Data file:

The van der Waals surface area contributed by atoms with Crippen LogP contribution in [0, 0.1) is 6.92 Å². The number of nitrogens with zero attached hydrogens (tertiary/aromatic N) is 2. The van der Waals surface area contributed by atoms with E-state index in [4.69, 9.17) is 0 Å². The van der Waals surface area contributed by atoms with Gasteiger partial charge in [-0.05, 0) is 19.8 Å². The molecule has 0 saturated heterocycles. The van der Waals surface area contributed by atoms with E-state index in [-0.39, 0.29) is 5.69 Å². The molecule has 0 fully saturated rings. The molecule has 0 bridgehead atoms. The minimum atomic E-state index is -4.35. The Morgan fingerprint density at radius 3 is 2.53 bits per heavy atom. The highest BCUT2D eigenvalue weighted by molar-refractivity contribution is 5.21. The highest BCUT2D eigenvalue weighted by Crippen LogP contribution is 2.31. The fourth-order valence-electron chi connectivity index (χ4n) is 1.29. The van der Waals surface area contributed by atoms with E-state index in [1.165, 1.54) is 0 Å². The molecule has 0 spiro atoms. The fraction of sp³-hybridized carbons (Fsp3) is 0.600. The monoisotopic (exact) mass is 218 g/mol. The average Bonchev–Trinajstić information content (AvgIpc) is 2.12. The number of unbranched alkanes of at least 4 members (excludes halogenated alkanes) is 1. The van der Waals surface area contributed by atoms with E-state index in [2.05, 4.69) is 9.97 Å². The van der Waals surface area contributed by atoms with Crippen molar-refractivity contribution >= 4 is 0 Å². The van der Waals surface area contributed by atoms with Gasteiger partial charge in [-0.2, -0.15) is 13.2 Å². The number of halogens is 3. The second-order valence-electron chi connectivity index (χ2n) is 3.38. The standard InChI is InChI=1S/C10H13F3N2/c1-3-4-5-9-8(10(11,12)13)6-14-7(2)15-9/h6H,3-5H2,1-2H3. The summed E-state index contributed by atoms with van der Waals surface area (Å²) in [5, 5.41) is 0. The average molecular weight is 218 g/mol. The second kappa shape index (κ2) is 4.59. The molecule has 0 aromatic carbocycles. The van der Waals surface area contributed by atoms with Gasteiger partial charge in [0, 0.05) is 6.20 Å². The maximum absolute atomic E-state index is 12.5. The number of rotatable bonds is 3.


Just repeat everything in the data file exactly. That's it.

The van der Waals surface area contributed by atoms with Crippen LogP contribution in [0, 0.1) is 6.92 Å². The number of nitrogens with zero attached hydrogens (tertiary/aromatic N) is 2. The van der Waals surface area contributed by atoms with E-state index in [4.69, 9.17) is 0 Å². The van der Waals surface area contributed by atoms with Gasteiger partial charge in [-0.05, 0) is 19.8 Å². The molecule has 0 saturated heterocycles. The van der Waals surface area contributed by atoms with E-state index in [-0.39, 0.29) is 5.69 Å². The molecule has 0 fully saturated rings. The molecule has 0 bridgehead atoms. The minimum atomic E-state index is -4.35. The Morgan fingerprint density at radius 3 is 2.53 bits per heavy atom. The highest BCUT2D eigenvalue weighted by molar-refractivity contribution is 5.21. The highest BCUT2D eigenvalue weighted by Crippen LogP contribution is 2.31. The fourth-order valence-electron chi connectivity index (χ4n) is 1.29. The van der Waals surface area contributed by atoms with E-state index in [1.165, 1.54) is 0 Å². The molecule has 0 spiro atoms. The fraction of sp³-hybridized carbons (Fsp3) is 0.600. The monoisotopic (exact) mass is 218 g/mol. The average Bonchev–Trinajstić information content (AvgIpc) is 2.12. The number of unbranched alkanes of at least 4 members (excludes halogenated alkanes) is 1. The van der Waals surface area contributed by atoms with E-state index in [2.05, 4.69) is 9.97 Å². The van der Waals surface area contributed by atoms with Crippen molar-refractivity contribution >= 4 is 0 Å². The van der Waals surface area contributed by atoms with Gasteiger partial charge in [-0.2, -0.15) is 13.2 Å². The number of halogens is 3. The second-order valence-electron chi connectivity index (χ2n) is 3.38. The standard InChI is InChI=1S/C10H13F3N2/c1-3-4-5-9-8(10(11,12)13)6-14-7(2)15-9/h6H,3-5H2,1-2H3. The summed E-state index contributed by atoms with van der Waals surface area (Å²) in [5, 5.41) is 0. The average molecular weight is 218 g/mol. The second kappa shape index (κ2) is 4.59. The molecule has 0 aromatic carbocycles. The van der Waals surface area contributed by atoms with Gasteiger partial charge in [0, 0.05) is 6.20 Å². The maximum absolute atomic E-state index is 12.5. The number of rotatable bonds is 3.